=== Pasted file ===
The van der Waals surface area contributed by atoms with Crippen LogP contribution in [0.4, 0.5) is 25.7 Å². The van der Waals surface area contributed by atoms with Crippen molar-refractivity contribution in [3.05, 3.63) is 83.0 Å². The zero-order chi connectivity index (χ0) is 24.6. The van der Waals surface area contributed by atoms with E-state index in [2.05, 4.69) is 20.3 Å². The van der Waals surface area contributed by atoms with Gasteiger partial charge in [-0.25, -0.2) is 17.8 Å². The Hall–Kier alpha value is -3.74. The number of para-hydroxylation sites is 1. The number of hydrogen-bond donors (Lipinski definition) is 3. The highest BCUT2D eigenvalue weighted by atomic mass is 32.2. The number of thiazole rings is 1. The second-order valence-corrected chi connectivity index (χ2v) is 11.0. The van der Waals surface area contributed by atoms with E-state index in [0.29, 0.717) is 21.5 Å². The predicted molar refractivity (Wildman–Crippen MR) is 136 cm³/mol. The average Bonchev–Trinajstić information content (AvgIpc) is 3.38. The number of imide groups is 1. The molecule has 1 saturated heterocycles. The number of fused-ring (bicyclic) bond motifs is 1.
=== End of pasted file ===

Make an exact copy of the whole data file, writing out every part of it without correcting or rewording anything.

The van der Waals surface area contributed by atoms with Crippen LogP contribution in [0.4, 0.5) is 25.7 Å². The van der Waals surface area contributed by atoms with Crippen molar-refractivity contribution in [3.05, 3.63) is 83.0 Å². The zero-order chi connectivity index (χ0) is 24.6. The van der Waals surface area contributed by atoms with E-state index in [2.05, 4.69) is 20.3 Å². The van der Waals surface area contributed by atoms with Gasteiger partial charge in [-0.25, -0.2) is 17.8 Å². The Hall–Kier alpha value is -3.74. The number of para-hydroxylation sites is 1. The number of hydrogen-bond donors (Lipinski definition) is 3. The highest BCUT2D eigenvalue weighted by atomic mass is 32.2. The number of thiazole rings is 1. The second-order valence-corrected chi connectivity index (χ2v) is 11.0. The van der Waals surface area contributed by atoms with E-state index in [0.29, 0.717) is 21.5 Å². The predicted molar refractivity (Wildman–Crippen MR) is 136 cm³/mol. The average Bonchev–Trinajstić information content (AvgIpc) is 3.38. The number of imide groups is 1. The molecule has 1 saturated heterocycles. The number of fused-ring (bicyclic) bond motifs is 1.